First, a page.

« Forecasters: An icy week, then a rainy Christmas | Main | View from orbit: Snowstorm paints region white »

December 21, 2009

Okay: NOW it's winter; solstice arrives at 12:47 p.m.

It may have looked like winter to you for several days. But officially, if you buy the tradition, winter arrived today - Monday, Dec. 21 - at 12:47 p.m. - with the winter solstice.

Winter solstice - AP PhotoThe winter solstice is the moment when the "sun stands still" - from the Latin "sol" and "stistere." That is, it's the time when the sun stops its apparent drift southward in the sky, and begins to rise and set a bit farther north each day, headed toward spring and the summer solstice in June.

In fact, the solstice occurs at the moment in the Earth's annual orbit around the sun, when the Northern Hemisphere reaches its maximum tilt away from the sun - 23 degrees, 26 minutes from the perpendicular. At the same moment, the Southern Hemisphere is enjoying its Summer Solstice, its longest day and the start of the southern summer.

In many cultures, the winter solstice was celebrated as mid-winter, not the beginning. And it made sense. Today is the day with the shortest period of daylight. From here, the days get longer, and brighter. We have already passed the date of the earliest sunset (Dec. 7), and on Jan. 4 we will note the latest sunrise. But from this moment, on balance, the days are getting longer. It's all good from here.

So cheer up and shovel.

(AP PHOTO/Chris Young - English Druids celebrate the 2005 winter solstice at Stonehenge)

Posted by Frank Roylance at 12:14 PM | | Comments (3)
Categories: Events


Dear Mr Roylance,

I fear I must correct your statement that NOW its winter. More accurately, NOW its officially midwinter. The Winter Solstice (Yule) marks the exact midpoint of seasonal winter on the Celtic or lunar calendar - not the beginning of winter. For a farmer who knows the land and the seasons, this is much more accurate. According to the ancient Celtic tradition, winter begins on Samhain (Nov. 1st)., despite what we may think.

So happy mid-winter. May the sun return to warm you through and through!

Dr. Wendy

FR: Thanks. But did you even read the post?

Holy cow! Did you see this??

Are they really calling for icy mix xmas morning? If so any idea of the duration? We are suppose to visit the in-laws and they are 35-40 minutes away from us,

FR: Yes. They're not sure yet how long the mix might last east of the mountains. The latest forecast says it should change to all-rain after noon. Watch for flooded roadways as mild air and rain melt the snowpack. "Turn Around; Don't Drown."

Post a comment

All comments must be approved by the blog author. Please do not resubmit comments if they do not immediately appear. You are not required to use your full name when posting, but you should use a real e-mail address. Comments may be republished in print, but we will not publish your e-mail address. Our full Terms of Service are available here.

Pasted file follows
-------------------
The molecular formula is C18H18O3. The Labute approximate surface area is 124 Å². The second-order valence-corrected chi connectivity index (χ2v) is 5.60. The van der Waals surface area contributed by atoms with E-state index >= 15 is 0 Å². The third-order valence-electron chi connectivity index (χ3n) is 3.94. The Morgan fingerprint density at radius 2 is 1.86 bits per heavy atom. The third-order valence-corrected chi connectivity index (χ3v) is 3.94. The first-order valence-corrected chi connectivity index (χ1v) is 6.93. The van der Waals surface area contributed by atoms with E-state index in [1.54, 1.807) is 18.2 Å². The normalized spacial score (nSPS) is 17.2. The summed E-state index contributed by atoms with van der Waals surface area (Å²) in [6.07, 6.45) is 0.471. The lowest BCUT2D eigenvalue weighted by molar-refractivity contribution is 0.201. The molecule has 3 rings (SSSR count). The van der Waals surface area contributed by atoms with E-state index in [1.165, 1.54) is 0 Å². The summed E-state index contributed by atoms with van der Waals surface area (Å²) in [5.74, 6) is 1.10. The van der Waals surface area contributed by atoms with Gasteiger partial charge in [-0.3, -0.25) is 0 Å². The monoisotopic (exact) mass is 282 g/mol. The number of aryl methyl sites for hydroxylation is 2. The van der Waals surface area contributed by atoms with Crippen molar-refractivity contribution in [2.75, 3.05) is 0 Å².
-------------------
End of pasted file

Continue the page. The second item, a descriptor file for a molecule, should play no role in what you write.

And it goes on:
Verification (needed to reduce spam):

About Frank Roylance
This site is the Maryland Weather archive. The current Maryland Weather blog can be found here.
Frank Roylance is a reporter for The Baltimore Sun. He came to Baltimore from New Bedford, Mass. in 1980 to join the old Evening Sun. He moved to the morning Sun when the papers merged in 1992, and has spent most of his time since covering science, including astronomy and the weather. One of The Baltimore Sun's first online Web logs, the Weather Blog debuted in October 2004. In June 2006 Frank also began writing comments on local weather and stargazing for The Baltimore Sun's print Weather Page. Frank also answers readers’ weather queries for the newspaper and the blog. Frank Roylance retired in October 2011. Maryland Weather is now being updated by members of The Baltimore Sun staff

Sign up for FREE weather alerts*
Get free Baltimore Sun mobile alerts
Sign up for weather text alerts

Returning user? Update preferences.
Sign up for more Sun text alerts
*Standard message and data rates apply. Click here for Frequently Asked Questions.
Maryland Weather Center

Area Weather Stations
Resources and Sun coverage
• Weather news

• Readers' photos

• Data from the The Sun's weather station

• 2011 stargazers' calendar

• Become a backyard astronomer in five simple steps

• Baltimore Weather Archive
Daily airport weather data for Baltimore from 1948 to today

• National Weather Service:
Sterling Forecast Office

• Capital Weather Gang:
Washington Post weather blog

• CoCoRaHS:
Community Collaborative Rain, Hail and Snow Network. Local observations by volunteers

• Weather Bug:
Webcams across the state

• National Data Buoy Center:
Weather and ocean data from bay and ocean buoys

• U.S. Drought Monitor:
Weekly maps of drought conditions in the U.S.

• USGS Earthquake Hazards Program:
Real-time data on earthquakes

• Water data:
From the USGS, Maryland

• National Hurricane Center

• Air Now:
Government site for air quality information

• NWS Climate Prediction Center:
Long-term and seasonal forecasts

• U.S. Climate at a Glance:
NOAA interactive site for past climate data, national, state and city

• Clear Sky Clock:
Clear sky alerts for stargazers


• Hubblesite:
Home page for Hubble Space Telescope

• Heavens Above:
Everything for the backyard stargazer, tailored to your location

• NASA Eclipse Home Page:
Centuries of eclipse predictions

• Cruise Critic: Hurricane Zone:
Check to see how hurricanes may affect your cruise schedule

• Warming World:
NASA explains the science of climate change with articles, videos, “data visualizations,” and space-based imagery.

• What on Earth:
NASA blog on current research at the space agency.
Most Recent Comments
Blog updates
Recent updates to news blogs
 Subscribe to this feed
Charm City Current
Stay connected